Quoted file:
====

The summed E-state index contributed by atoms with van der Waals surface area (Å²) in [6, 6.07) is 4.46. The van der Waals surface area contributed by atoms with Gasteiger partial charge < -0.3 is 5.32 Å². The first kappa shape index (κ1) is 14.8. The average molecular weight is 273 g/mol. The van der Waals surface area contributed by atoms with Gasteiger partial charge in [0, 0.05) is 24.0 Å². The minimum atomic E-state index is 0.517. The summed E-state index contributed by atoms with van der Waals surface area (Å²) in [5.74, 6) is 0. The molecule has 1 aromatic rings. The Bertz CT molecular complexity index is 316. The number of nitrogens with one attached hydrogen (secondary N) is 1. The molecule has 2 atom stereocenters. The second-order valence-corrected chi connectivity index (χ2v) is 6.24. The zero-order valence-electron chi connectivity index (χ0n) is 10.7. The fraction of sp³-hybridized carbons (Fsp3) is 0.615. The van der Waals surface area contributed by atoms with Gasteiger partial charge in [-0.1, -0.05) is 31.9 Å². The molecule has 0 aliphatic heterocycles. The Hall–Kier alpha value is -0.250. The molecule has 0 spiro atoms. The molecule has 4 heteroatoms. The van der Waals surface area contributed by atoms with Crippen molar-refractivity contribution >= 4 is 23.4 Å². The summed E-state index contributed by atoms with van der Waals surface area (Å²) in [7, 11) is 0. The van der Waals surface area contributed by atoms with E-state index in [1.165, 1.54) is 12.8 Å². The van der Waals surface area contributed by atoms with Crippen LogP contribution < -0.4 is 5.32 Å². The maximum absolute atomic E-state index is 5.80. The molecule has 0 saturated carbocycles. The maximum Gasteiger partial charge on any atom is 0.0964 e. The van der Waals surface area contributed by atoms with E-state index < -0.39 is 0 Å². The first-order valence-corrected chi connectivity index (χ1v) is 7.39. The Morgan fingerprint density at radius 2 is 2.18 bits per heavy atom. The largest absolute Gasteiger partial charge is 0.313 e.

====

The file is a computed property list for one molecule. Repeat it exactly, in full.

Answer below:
The summed E-state index contributed by atoms with van der Waals surface area (Å²) in [6, 6.07) is 4.46. The van der Waals surface area contributed by atoms with Gasteiger partial charge < -0.3 is 5.32 Å². The first kappa shape index (κ1) is 14.8. The average molecular weight is 273 g/mol. The van der Waals surface area contributed by atoms with Gasteiger partial charge in [0, 0.05) is 24.0 Å². The minimum atomic E-state index is 0.517. The summed E-state index contributed by atoms with van der Waals surface area (Å²) in [5.74, 6) is 0. The molecule has 1 aromatic rings. The Bertz CT molecular complexity index is 316. The number of nitrogens with one attached hydrogen (secondary N) is 1. The molecule has 2 atom stereocenters. The second-order valence-corrected chi connectivity index (χ2v) is 6.24. The zero-order valence-electron chi connectivity index (χ0n) is 10.7. The fraction of sp³-hybridized carbons (Fsp3) is 0.615. The van der Waals surface area contributed by atoms with Gasteiger partial charge in [-0.1, -0.05) is 31.9 Å². The molecule has 0 aliphatic heterocycles. The Hall–Kier alpha value is -0.250. The molecule has 0 spiro atoms. The molecule has 4 heteroatoms. The van der Waals surface area contributed by atoms with Crippen molar-refractivity contribution >= 4 is 23.4 Å². The summed E-state index contributed by atoms with van der Waals surface area (Å²) in [7, 11) is 0. The van der Waals surface area contributed by atoms with E-state index in [1.165, 1.54) is 12.8 Å². The van der Waals surface area contributed by atoms with Crippen LogP contribution < -0.4 is 5.32 Å². The maximum absolute atomic E-state index is 5.80. The molecule has 0 saturated carbocycles. The maximum Gasteiger partial charge on any atom is 0.0964 e. The van der Waals surface area contributed by atoms with E-state index < -0.39 is 0 Å². The first-order valence-corrected chi connectivity index (χ1v) is 7.39. The Morgan fingerprint density at radius 2 is 2.18 bits per heavy atom. The largest absolute Gasteiger partial charge is 0.313 e.